8.A.160. The Catenin (Catenin) Family
Catenin δ-1 is a key regulator of cell-cell adhesion that associates with and regulates the cell adhesion properties of C-, E- and N-cadherins, being critical for their surface stability (Davis et al. 2003, Ishiyama et al. 2010). Beside cell-cell adhesion, it regulates gene transcription through several transcription factors including ZBTB33/Kaiso2 and GLIS2, and the activity of Rho family GTPases and downstream cytoskeletal dynamics (Daniel and Reynolds 1999, Ishiyama et al. 2010). It is implicated in both cell transformation by SRC and ligand-induced receptor signaling through the EGF, PDGF, CSF-1 and ERBB2 receptors (Hosking et al. 2007). Mutations in the beta-catenin gene (CTNNB1), lead to aberrant immunohistochemical expression of beta-catenin, and this represents a key mechanism of WNT/beta-catenin pathway alteration in ovarian cancer (Angelico et al. 2021). Beta-catenin and AQP1 are co-expressed in a sub-group of ovarian tumors and play important roles in carcinogenesis (Angelico et al. 2021).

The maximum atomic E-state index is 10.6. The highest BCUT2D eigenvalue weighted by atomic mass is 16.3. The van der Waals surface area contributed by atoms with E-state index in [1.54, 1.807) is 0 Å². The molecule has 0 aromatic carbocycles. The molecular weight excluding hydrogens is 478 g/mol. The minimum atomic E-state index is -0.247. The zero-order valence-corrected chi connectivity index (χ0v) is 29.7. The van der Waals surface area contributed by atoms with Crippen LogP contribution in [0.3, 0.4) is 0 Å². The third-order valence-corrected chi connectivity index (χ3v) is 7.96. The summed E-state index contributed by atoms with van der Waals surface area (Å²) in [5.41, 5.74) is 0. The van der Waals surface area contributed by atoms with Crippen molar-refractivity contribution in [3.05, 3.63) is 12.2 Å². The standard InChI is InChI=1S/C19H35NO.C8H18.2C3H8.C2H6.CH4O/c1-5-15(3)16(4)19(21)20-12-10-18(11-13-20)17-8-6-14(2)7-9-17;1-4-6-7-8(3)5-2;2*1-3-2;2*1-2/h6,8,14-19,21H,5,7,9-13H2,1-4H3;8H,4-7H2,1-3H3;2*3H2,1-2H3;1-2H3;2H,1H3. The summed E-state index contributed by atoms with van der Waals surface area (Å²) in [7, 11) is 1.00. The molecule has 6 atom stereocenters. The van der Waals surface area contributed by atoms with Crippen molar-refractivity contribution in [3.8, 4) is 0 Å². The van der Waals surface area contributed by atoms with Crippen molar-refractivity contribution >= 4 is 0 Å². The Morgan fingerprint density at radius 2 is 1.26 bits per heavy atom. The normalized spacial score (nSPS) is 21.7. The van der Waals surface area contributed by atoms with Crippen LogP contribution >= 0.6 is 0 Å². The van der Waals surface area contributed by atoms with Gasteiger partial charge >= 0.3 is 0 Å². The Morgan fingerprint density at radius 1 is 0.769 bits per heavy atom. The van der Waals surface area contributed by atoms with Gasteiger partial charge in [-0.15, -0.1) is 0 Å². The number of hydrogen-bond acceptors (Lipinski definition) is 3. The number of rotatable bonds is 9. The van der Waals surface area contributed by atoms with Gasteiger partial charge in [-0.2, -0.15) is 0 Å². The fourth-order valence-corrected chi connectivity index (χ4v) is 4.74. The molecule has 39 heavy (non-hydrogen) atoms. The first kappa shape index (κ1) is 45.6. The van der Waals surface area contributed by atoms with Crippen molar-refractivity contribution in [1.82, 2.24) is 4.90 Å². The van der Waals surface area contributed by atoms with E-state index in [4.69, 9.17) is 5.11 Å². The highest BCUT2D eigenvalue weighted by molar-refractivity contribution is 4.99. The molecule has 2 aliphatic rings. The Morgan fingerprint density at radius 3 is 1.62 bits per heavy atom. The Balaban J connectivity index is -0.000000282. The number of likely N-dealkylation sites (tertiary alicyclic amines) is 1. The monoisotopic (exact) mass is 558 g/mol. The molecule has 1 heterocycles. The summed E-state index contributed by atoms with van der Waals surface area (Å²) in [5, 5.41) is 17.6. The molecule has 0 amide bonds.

p120 catenin recruits human papillomavirus (HPV) to the transmembrane protease, gamma-secretase, to promote virus infection (Harwood et al. 2020). During internalization and trafficking, HPV moves from the cell surface to the endosome where γ-secretase promotes insertion of the viral L2 capsid protein into the endosomal membrane. Protrusion of L2 through the endosomal membrane into the cytosol allows the recruitment of cytosolic host factors that target the virus to the Golgi, en route for productive infection. Cytosolic p120 catenin, likely via an unidentified transmembrane protein, interacts with HPV at early time-points during viral internalization and trafficking. In the endosome, p120 is not required for low pH-dependent disassembly of the HPV L1 capsid protein from the incoming virion. Rather, p120 is required for HPV to interact with gamma-secretase - an interaction that ensures the virus is transported along a productive route (Harwood et al. 2020).